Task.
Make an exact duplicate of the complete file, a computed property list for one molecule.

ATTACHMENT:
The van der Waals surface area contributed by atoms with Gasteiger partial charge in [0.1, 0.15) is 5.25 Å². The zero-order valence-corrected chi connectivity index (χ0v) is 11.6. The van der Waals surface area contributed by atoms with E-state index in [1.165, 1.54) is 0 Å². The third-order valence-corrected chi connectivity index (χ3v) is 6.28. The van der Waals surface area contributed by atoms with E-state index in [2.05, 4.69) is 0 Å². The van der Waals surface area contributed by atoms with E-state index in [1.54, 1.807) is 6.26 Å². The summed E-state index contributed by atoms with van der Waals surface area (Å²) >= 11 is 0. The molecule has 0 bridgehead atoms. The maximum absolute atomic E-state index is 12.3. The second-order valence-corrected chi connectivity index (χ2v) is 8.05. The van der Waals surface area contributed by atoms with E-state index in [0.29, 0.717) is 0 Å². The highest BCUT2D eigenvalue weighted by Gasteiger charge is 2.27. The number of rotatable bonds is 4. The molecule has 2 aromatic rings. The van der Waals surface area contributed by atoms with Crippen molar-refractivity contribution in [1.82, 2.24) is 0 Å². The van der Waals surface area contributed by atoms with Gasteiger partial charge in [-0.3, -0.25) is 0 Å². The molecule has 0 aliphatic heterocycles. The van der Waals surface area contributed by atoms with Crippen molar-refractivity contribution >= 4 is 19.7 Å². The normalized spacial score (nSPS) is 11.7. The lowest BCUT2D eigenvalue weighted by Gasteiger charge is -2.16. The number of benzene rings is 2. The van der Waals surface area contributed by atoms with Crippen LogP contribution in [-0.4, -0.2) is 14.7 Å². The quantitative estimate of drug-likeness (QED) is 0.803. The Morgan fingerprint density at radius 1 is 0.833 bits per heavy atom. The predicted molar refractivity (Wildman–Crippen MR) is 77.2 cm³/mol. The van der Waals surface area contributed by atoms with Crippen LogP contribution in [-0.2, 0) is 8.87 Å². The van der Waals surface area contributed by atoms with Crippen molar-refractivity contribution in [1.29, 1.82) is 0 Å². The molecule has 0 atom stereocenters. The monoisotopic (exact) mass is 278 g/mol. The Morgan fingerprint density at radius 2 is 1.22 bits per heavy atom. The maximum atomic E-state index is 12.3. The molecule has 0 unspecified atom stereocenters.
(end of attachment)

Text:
The van der Waals surface area contributed by atoms with Gasteiger partial charge in [0.1, 0.15) is 5.25 Å². The zero-order valence-corrected chi connectivity index (χ0v) is 11.6. The van der Waals surface area contributed by atoms with E-state index in [1.165, 1.54) is 0 Å². The third-order valence-corrected chi connectivity index (χ3v) is 6.28. The van der Waals surface area contributed by atoms with E-state index in [2.05, 4.69) is 0 Å². The van der Waals surface area contributed by atoms with E-state index in [1.54, 1.807) is 6.26 Å². The summed E-state index contributed by atoms with van der Waals surface area (Å²) >= 11 is 0. The molecule has 0 bridgehead atoms. The maximum absolute atomic E-state index is 12.3. The second-order valence-corrected chi connectivity index (χ2v) is 8.05. The van der Waals surface area contributed by atoms with E-state index in [0.29, 0.717) is 0 Å². The highest BCUT2D eigenvalue weighted by Gasteiger charge is 2.27. The number of rotatable bonds is 4. The molecule has 2 aromatic rings. The van der Waals surface area contributed by atoms with Crippen molar-refractivity contribution in [1.82, 2.24) is 0 Å². The van der Waals surface area contributed by atoms with Gasteiger partial charge in [-0.3, -0.25) is 0 Å². The molecule has 0 aliphatic heterocycles. The van der Waals surface area contributed by atoms with Crippen molar-refractivity contribution >= 4 is 19.7 Å². The normalized spacial score (nSPS) is 11.7. The lowest BCUT2D eigenvalue weighted by Gasteiger charge is -2.16. The number of benzene rings is 2. The van der Waals surface area contributed by atoms with Crippen LogP contribution in [-0.4, -0.2) is 14.7 Å². The quantitative estimate of drug-likeness (QED) is 0.803. The Morgan fingerprint density at radius 1 is 0.833 bits per heavy atom. The predicted molar refractivity (Wildman–Crippen MR) is 77.2 cm³/mol. The van der Waals surface area contributed by atoms with Crippen LogP contribution in [-0.2, 0) is 8.87 Å². The van der Waals surface area contributed by atoms with Crippen molar-refractivity contribution in [1.29, 1.82) is 0 Å². The molecule has 0 atom stereocenters. The monoisotopic (exact) mass is 278 g/mol. The Morgan fingerprint density at radius 2 is 1.22 bits per heavy atom. The maximum atomic E-state index is 12.3. The molecule has 0 unspecified atom stereocenters.